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4 Tutorials that teach Five Number Summary
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Five Number Summary
Common Core: 6.SP.5

Five Number Summary

Author: Jonathan Osters
Description:

This lesson will explain the five number summary.

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Tutorial

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Video Transcription

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In this tutorial, you're going to learn about the five number summary of a data set. Now the five number summary takes larger data sets and makes a more manageable and easier to understand. By breaking them down from lots of numbers to just five, they can help to summarise the center and variability. Two of the numbers in the five number summary are the smallest and largest, the minimum and the maximum.

So we'll talk about those first real quick here. So suppose you have the example of the Chicago Bulls basketball team. It's easy to see, just by inspection of the list, that the shortest person on the team is here at 71 inches tall. And the tallest person on the team is 84 inches tall. Those are two of the numbers in the five number summary. The three remaining numbers will be based on the median.

So just a little bit of review. The median measures of center of a data set. And it's the middle of an ordered set of data. Currently, this is alphabetical by last name. So we should rearrange it so that it's in height order.

Then we just work our way in until we find the middle number of the ordered data set. That number in the middle is the median, 79. What that leaves us with is two groups-- a low group and a high group.

What we can do is take the median of each of those data sets. So now we have 74 down here, 81 up here, and 79 in the middle. Those three numbers are called quartiles. And they divide the data set into four equal parts.

This is called the first quartile. The median is the second quartile. And then you have the third quartile up here. What you'll notice is that 25% of the data falls at or below the first quartile. Half the data set falls at or below the median. And 75% of the data falls at or below the third quartile.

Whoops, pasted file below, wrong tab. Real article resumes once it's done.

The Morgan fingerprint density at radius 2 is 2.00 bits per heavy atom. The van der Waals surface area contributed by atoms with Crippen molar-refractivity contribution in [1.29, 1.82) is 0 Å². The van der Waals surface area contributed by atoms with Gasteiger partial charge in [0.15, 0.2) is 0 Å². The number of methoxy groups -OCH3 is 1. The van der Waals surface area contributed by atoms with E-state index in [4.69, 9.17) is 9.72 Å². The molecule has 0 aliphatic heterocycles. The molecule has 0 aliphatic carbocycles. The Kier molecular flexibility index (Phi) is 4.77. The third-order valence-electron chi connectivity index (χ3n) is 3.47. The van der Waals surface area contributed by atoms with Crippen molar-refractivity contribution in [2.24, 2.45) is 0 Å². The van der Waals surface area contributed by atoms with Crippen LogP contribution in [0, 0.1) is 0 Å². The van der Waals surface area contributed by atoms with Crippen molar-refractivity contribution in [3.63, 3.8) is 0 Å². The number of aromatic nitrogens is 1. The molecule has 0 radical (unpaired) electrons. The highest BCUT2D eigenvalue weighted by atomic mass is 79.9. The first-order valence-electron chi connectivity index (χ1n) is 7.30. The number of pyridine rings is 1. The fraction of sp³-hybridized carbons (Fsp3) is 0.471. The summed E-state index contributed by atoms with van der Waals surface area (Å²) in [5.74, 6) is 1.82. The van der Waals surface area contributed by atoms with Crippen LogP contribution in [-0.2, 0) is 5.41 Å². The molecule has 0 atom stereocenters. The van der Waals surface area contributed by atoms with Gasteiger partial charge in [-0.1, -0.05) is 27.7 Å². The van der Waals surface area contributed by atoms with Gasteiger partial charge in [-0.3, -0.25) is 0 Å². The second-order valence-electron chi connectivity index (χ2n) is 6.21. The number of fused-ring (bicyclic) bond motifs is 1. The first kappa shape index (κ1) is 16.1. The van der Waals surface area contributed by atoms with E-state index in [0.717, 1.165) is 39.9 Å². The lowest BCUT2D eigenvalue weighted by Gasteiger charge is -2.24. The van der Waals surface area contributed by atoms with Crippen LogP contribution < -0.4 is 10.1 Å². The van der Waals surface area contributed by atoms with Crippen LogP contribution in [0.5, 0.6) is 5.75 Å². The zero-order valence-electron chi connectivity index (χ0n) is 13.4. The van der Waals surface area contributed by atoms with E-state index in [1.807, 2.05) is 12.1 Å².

So the five number summary consists of the minimum, the first quartile, the median, the third quartile, and the maximum. The benefits of this particular summary is that you'll notice is that about 25% of the data falls within each of these bands here. So what you can understand about the data set is where lots of data values lie.

For instance, there are more data values in a narrower range. There's the same amount of data values here between 79 and 81 as there are between 74 and 79. It's the same number of data values, but they fall in a more narrow range. So you can tell the data are more clustered together in this area than they were in this area.

And again, this makes it fairly obvious that 25% of the data falls below the first quartile-- at or below the first quartile. 50% falls at or below the median. 75% falls at or below the third quartile. And obviously, all the data falls at or below the maximum.

So to recap, the five number summary is a nice way to summarize a larger data set. Now it will work for pretty much any size data set so long as it has five numbers, obviously. Then you can make those your five numbers for your five number summary. But it's ideally for larger data sets to summarise more values.

It consists of the minimum, first quartile, median, third quartile, and the max. And it allows us to understand where clusters of data points might be and where the data might be more spread out.

So we talked about the five number summary, which consists of the min, the max, and the quartiles. And so we had the first quartile, which was called the lower quartile also. The second quartile is the median. Typically we don't use the term second quartile. We use the term median. And then we have the third or upper quartile.

Good luck. And we'll see you next time.

TERMS TO KNOW
  • Third/Upper Quartile

    The number at which approximately 75% of the data set falls at or below that value.

  • Five Number Summary

    A brief overview of a data set consisting of the minimum, the first quartile, the median, the third quartile, and the maximum.

  • Quartiles

    The values that divide the data set into four equal partitions.

  • First/Lower Quartile

    The number at which approximately 25% of the data set falls at or below that value.

  • Second Quartile/Middle Quartile/Median

    The number at which approximately 50% of the data set falls at or below that value.